Like many people, my routine medical care appointments in 2020 were delayed and rescheduled. I have recently had a flurry of appointments to catch up on that care. As I went to each appointment, I had a different waiting experience. I also have accompanied a family member to several outpatient appointments and an inpatient stay in the last few weeks. Each healthcare visit differed in the restrictions placed upon me as the visitor and caregiver, and offered different waiting experiences as well. All of these appointments made me think about what the new reality for the visitor experience and waiting room design should be. Healthcare providers have implemented new strategies in the past year as a response to Covid-19 to minimize waiting and time spent inside the healthcare facility. As we move forward in this Covid-19 era, a waiting room is still a necessary space in a healthcare facility even if its use is minimized.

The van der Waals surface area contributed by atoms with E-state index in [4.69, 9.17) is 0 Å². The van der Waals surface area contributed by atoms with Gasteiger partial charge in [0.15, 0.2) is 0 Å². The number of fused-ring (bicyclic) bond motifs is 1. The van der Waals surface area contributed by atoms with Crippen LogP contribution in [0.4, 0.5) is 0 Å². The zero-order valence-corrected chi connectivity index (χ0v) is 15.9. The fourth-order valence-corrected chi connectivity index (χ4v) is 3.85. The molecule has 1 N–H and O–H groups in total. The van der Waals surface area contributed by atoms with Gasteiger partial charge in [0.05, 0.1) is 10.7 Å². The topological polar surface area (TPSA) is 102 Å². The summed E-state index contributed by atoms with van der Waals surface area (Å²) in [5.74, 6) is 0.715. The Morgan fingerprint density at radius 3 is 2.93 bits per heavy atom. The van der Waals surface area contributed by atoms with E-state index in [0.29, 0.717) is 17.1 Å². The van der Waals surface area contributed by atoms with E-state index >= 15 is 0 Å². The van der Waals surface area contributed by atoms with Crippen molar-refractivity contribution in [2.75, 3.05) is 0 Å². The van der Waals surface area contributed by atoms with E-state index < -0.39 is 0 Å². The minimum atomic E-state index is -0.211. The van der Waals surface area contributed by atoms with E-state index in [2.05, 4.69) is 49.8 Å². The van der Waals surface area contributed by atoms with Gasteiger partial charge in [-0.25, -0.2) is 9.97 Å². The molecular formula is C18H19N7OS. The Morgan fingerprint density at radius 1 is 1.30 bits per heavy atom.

The New Reality
The waiting experience begins before you even leave your house for a medical appointment. For my recent visits I was able to pre-register online. I filled out the “paperwork” online and paid the co-pay so that I didn’t have to do that in person at my visit. Many healthcare systems now offer “e-check in” so that the routine demographic and insurance information is collected before you arrive at the appointment’s physical location. I think pre-registration strategies will become the standard as patients and providers see the value of online interactions that can make the healthcare experience flow smoother and quicker.